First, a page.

Monday, 5 October 2009 - 8:52 pm

Paying the price

The General came down to see me today. Well, to see us, but mostly me.

He looked more put-upon than angry. That gave me hope that it wouldn’t be as bad as I feared. He eyed Matt’s new haircut – it really does look a lot better than before, even if it is rough around the edges – and then he ordered the cutouts to wait outside.

He started off by making sure that we knew about the rules regarding power usage. I put on my best innocent face and shrugged, thinking that no-one would mind a small use of the clippers. Didn’t the army approve of things like that?

“Not any more,” was the short reply.

Matt and I glanced at each other and apologised. Promised never to do it again. I knew this was a one-shot deal when we tried it; how I’ll charge the laptop when it runs down again, I don’t know. The General didn’t look like he thought we were sorry enough.

“How were we supposed to know?” I asked. “We only find this stuff out when we get in trouble.”

“And now I have to figure out what to do with you.”

He looked at us and I can just imagine how his cutouts felt at parade inspections. I was abruptly aware of every frayed thread of my clothing and how my hair kept escaping from my ponytail. I felt like a kid in front of him.

I wonder if they even have parade inspections any more. I haven’t ever seen one. Maybe he misses making people feel like dirty insects he’d like to step on.

Finally, he started to speak, telling us exactly what we would and would not do. No using power unless there was an emergency – and no, a haircut didn’t count. I saw the corners of Matt’s mouth twitch as he restrained a comeback – he’s definitely feeling more like himself – and had to restrain a smile. Somehow, I didn’t think the General would appreciate an overly-effeminate exclamation about how sometimes, a haircut really is an emergency, for all our sakes.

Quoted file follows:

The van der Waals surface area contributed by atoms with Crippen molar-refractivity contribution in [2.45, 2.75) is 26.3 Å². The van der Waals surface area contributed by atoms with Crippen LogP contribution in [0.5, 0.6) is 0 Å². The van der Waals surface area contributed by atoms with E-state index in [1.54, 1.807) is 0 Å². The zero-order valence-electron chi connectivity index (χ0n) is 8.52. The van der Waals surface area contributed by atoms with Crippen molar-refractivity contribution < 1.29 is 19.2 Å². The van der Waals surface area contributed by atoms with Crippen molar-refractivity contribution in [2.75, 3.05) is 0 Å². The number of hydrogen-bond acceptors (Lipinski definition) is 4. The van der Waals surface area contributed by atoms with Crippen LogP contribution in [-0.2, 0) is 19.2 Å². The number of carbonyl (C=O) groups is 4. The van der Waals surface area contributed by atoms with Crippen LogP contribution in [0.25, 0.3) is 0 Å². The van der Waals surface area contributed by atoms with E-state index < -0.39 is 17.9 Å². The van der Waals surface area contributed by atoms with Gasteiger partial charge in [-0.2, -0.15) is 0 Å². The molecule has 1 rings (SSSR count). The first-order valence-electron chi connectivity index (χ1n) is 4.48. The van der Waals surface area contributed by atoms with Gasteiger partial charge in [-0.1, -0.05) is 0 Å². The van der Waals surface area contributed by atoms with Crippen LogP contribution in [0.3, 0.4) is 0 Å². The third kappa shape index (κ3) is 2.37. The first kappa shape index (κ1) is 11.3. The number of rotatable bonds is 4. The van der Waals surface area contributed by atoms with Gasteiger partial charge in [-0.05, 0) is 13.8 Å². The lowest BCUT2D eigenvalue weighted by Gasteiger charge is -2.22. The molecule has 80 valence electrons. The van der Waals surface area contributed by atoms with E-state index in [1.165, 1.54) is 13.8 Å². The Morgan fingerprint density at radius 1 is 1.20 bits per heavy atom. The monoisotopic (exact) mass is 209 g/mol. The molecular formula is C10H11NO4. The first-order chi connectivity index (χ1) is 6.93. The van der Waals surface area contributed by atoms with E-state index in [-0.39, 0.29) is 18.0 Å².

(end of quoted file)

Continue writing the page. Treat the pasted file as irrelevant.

We are also not allowed to go out without permission. There will be a cutout (he called it ‘security’) posted at the infirmary at all times. Our meals will be brought to the infirmary for us – I don’t have to go fetch them any more. I am to go back to the dorm at night, now that Matt doesn’t need around-the-clock nursing.

Most of it was nothing new, but it was the presence of the cutout to enforce it all that bothered me most. That’s going to make things awkward, especially if I want to keep my laptop and this blog a secret. Right now, Matt’s keeping watch for me while I tap away. I don’t like being watched, not like that. I don’t like the idea that someone is reporting my every move – someone who isn’t me, to ears outside of this blog.


The General finally wrung muted agreements out of Matt and me, along with a promise that we would behave ourselves, and then he huffed off. I felt duly chastised and deflated into a seat. There was the sharp clip of boots outside in the main room of the infirmary and the murmur of quiet voices; Simon was catching up on the gossip with our new guard. That was a complication I didn’t want to deal with.

I saw the medic briefly, and he was smug and eye-rolling at the same time. He thanked me for making things more difficult for everyone in the infirmary. I hadn’t considered that this would affect him. Maybe I would have if he had been nicer to me.

Dad brought us dinner, though, and that perked me up. I still don’t see him nearly enough. After this, I’m not sure I’ll see him very often at all.

He has never told me off like the General did. He has never made me feel small and silly. He never made me feel like an obstacle he had to overcome. And he’s the one who has taken the most of my crap, when I was teenaged and thoroughly misunderstood, when I was upset and he was the closest person to lash out at.

I spent most of his visit leaning on his arm or shoulder, enjoying his solidity. For a while, he put his arm around me: more demonstrative than he usually is in company, but Matt doesn’t really count. It helped me feel better. Now we have security lurking around, this kind of thing will be harder. Seeing each other will be harder.

I’m not so sure that yesterday’s stunt will be worth it. I can post, so I can vent about how much I can’t do anything or see my friends. I’ll be more stuck here than I was before.

The General knew what he was doing. I’d better go – have to say goodnight to Matt and get to the dorms now it’s stopped raining.